At the 2002 Pepsi 400, a late race caution came out, and participants and spectators expected a red flag. NASCAR chose not to halt the race, citing too few laps remaining, and fans plummeted the circuit with cans and other debris as it finished under yellow. The decision not to go back to green was based on two similar situations at restrictor plate tracks. In the 1993 Winston 500, the field went back to green with two laps to go. Through the dogleg towards the finish line, the tightly-bunched field led to a violent crash by Rusty Wallace, who was hospitalized. In the 1997 Pepsi 400, a restart with one lap to go caused a multi-car crash, which injured Mark Martin.
For 2003 and 2004, the red flag rules were clarified somewhat to standardise the use, with a specific lap, usually five laps remaining, being the lap designated as the "last red flag lap". Television would mention such a lap during the race specifics on broadcasts. In late 2003, NASCAR, in an unrelated move, added the Beneficiary Rule and prohibited drivers from racing back to the start/finish line when yellow flags were displayed. The field was frozen at the onset of the yellow. The unforeseen combination of the two new rules created unexpected problems.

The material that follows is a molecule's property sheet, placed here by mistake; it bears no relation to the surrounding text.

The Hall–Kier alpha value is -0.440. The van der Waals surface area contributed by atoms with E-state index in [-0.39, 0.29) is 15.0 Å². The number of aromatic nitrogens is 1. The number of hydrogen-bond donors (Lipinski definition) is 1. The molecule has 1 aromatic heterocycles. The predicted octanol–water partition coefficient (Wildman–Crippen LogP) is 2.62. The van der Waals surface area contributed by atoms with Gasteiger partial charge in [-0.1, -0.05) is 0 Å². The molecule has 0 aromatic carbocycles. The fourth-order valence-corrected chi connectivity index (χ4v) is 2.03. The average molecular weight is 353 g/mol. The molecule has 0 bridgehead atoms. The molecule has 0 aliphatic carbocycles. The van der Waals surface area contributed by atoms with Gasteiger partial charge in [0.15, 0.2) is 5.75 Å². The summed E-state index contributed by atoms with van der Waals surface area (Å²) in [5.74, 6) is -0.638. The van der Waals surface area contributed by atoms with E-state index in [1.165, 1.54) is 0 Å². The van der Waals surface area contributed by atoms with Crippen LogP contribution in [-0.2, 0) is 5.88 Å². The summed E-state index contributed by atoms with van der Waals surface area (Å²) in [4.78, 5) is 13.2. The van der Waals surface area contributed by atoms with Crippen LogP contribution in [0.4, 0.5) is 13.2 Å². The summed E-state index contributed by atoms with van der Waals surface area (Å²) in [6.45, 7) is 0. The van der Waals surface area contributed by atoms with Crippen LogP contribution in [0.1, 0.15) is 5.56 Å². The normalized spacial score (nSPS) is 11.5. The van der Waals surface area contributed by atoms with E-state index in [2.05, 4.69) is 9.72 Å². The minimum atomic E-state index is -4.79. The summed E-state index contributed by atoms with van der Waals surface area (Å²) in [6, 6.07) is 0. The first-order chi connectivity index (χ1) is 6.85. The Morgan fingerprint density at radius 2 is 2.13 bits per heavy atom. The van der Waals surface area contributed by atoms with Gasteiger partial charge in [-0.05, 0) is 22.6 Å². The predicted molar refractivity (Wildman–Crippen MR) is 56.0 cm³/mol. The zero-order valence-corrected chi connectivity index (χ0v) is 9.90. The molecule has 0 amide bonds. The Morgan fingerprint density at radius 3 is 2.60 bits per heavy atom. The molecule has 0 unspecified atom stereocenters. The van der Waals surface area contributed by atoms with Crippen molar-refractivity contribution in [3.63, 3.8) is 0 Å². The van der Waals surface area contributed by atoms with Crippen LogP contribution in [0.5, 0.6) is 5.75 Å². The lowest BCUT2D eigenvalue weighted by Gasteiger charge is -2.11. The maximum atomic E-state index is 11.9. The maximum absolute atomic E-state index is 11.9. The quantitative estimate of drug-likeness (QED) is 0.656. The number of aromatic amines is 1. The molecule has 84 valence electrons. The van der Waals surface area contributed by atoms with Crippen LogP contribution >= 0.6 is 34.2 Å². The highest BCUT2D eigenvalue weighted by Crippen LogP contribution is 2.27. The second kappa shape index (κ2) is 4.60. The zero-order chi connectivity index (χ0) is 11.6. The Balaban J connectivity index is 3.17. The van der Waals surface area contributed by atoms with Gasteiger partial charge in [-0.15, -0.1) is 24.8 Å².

A controversial finish to the 2004 Nextel Cup Aaron's 499 occurred as Jeff Gordon and Dale Earnhardt, Jr. were racing for the lead with five laps remaining. The field was working Lap 184 of 188, beyond the point of when a red flag could halt the race (the last red flag lap was 184). As Earnhardt, Jr. was passing Gordon for the lead, Brian Vickers spun in turn three. When the caution was displayed, freezing the field, it was determined that Gordon's car was just ahead of Earnhardt's, and Gordon was scored as the leader, and thus, the winner. On the final lap, some angry fans again threw debris (seat cushions, alcoholic beverage bottles) on the track at Gordon, which angered Fox commentators Chris Myers and Jeff Hammond.